Meet Diana, a bright, five-year-old girl from Kenya. Diana and her family live in a two room traditional hut and she has three siblings currently enrolled in school. Our medical partner, African Mission Healthcare Foundation (AMHF), informs us that she was brought to their hospital last night in critical condition, and is currently in the ICU. “Diana has been suffering severe headaches, an inability to walk, persistent vomiting, and drowsiness,” AMHF reports. Sadly, these symptoms are the result of a brain tumor. The tumor was first noticed in nursery school when her symptoms began. Over the last few years, “her parents sought medical intervention from several hospitals but her condition got worse,” AMHF says. Diana’s father works on his own tea farm and her mother is a housewife. All of the family’s savings have been used paying for Diana’s medical bills. AMHF reports, “they sold the few livestock they had to get treatment for little Diana.” Diana needs a craniotomy to remove her tumor. $1,260 in funding will pay for the MRI or CAT scan needed to isolate the tumor, the craniotomy to remove it, and Diana’s post-operative recovery in the ICU. AMHF reports, “If treated, Diana will be relieved from the risk of experiencing high intra-cranial pressure and it will also minimize the risk of developing brain damage or becoming visually impaired.” Diana’s mother shares, “I really hope that little Diana gets well, we love her so much."
“I want to be healthy and free from worry,” shares 34-year-old Mar, a mother and market vendor from Thailand. Mar has an ovarian cyst, a fluid-filled sac that has formed on one of her ovaries. “She is in pain when she sits and sometimes even loses sleep,” our medical partner, Burma Border Projects (BBP), tells us. “Her legs and arms ache as well, and she is no longer able to work as much as before.” Because Mar is unable to work regularly, her 14-year-old son has stopped going to school to help earn money to support the family. The recommended treatment for Mar is surgical removal of her uterus and ovaries—procedures known as a total hysterectomy and oophorectomy, respectively. Mar’s stage three uterus prolapse, in which her pelvic muscles and the ligaments that support the uterus are weakened, also calls for specific treatment. $1500 in funding will cover the cost of the surgeries as well as a seven-day hospital stay and one outpatient appointment post-surgery. BBP explains, “After treatment, Mar will be able to return to work. She will no longer suffer from pain and will be able to earn an income again without worrying about further medical complications.” “I want to be able to work regularly and earn enough money to spoil my children,” says Mar. “I want my son to return to school to continue with his education. I wish that my children will have better education that I was able to.”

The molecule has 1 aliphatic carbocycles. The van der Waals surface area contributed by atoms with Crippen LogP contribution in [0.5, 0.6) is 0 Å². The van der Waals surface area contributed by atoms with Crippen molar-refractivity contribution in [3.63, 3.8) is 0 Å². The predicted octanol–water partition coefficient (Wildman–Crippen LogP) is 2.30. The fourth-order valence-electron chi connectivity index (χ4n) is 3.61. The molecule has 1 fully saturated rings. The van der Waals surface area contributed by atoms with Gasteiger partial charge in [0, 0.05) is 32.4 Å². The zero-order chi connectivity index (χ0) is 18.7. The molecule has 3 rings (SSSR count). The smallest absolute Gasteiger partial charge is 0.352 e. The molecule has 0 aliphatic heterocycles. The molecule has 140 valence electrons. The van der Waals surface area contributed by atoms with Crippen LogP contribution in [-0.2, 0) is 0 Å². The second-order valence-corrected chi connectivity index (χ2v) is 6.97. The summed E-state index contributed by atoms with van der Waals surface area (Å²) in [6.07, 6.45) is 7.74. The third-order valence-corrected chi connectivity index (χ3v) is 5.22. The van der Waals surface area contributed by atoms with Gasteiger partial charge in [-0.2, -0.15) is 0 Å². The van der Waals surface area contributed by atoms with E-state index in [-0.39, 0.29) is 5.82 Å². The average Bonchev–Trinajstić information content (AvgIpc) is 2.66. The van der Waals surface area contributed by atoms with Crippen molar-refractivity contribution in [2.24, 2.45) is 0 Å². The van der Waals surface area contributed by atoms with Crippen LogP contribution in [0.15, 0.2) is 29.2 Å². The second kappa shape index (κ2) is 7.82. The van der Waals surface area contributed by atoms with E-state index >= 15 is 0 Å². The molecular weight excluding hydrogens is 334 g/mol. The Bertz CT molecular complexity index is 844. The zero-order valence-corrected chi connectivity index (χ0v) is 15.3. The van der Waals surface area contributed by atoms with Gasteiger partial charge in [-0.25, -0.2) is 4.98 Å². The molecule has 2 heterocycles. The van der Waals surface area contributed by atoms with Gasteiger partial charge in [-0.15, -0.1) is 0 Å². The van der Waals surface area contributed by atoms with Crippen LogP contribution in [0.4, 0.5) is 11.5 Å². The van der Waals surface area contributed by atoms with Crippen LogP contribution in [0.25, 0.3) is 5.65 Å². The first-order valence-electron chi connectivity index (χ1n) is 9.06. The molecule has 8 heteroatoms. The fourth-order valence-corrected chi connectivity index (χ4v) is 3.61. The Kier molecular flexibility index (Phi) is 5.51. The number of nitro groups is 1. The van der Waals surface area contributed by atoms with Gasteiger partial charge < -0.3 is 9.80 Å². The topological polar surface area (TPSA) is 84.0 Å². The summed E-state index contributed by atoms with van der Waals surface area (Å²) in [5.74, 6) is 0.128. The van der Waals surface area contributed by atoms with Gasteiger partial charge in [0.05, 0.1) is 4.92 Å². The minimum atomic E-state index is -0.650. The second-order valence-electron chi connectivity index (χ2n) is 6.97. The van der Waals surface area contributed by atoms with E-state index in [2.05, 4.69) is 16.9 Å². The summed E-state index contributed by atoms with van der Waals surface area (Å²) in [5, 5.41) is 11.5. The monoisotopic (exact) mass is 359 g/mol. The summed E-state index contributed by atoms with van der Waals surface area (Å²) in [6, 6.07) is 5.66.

“I miss reading books the most,” shares a now-hopeful Sman. 67-year-old Sman works as a schoolteacher and has four children and six grandchildren. He traveled six hours to reach our medical partner in Cambodia, Children’s Surgical Centre, in need of cataract surgery to restore his eyesight. His doctors explain, “Sman's vision began to blur about a year ago. He is now partially blind because of the cataract in his left eye. He cannot read anymore which makes it hard for him to work as a teacher.” For $150, we can cover the cost of Sman’s cataract surgery, allowing him to return to life as normal. With improved vision, Sman will be able to teach and read his beloved novels once again!
“I thank God for placing you in my path. I had lost all hope of ever getting treatment,” shares a now hopeful Basilica. 46-year-old Basilica was recently diagnosed with cervical cancer by our medical partner African Mission Healthcare Foundation in Kenya. Her symptoms include feeling weak and experiencing dizzy spells. Basilica was first put on medication to treat her cancer, but now her doctors are advising her to have surgery in order to keep the cancer from spreading. Working as a cleaner, Basilica earns just enough to support herself and her 21-year-old daughter. Despite her hard work, she cannot afford the $800 treatment she needs. Let's work together to raise the funds necessary for Basilica to have a total abdominal hysterectomy. With this treatment, Basilica’s doctors expect her to “live a healthy normal life!"
Agripino is a 24-year-old man living in Guatemala. He is from a rural farming village where he works in the fields, although this has become difficult to do under his condition. “Agripino came to us after several months of abdominal pain and distention,” our partners at Wuqu’ Kawog tell us. “We performed imaging studies which confirmed a tumor in his left kidney, consistent with kidney cancer. If not treated, this tumor will continue to grow and may even metastasize.” It will take $1,475 to fund the chemotherapy necessary to battle Agripino’s cancer. Since his cancer has not yet progressed to an advanced stage and hasn’t metastasized, our partner’s expect the chemotherapy to be a cure! Our partners tell us that Agripino is “upbeat and optimistic, and looking forward to beating this thing” – lets come together and make that happen!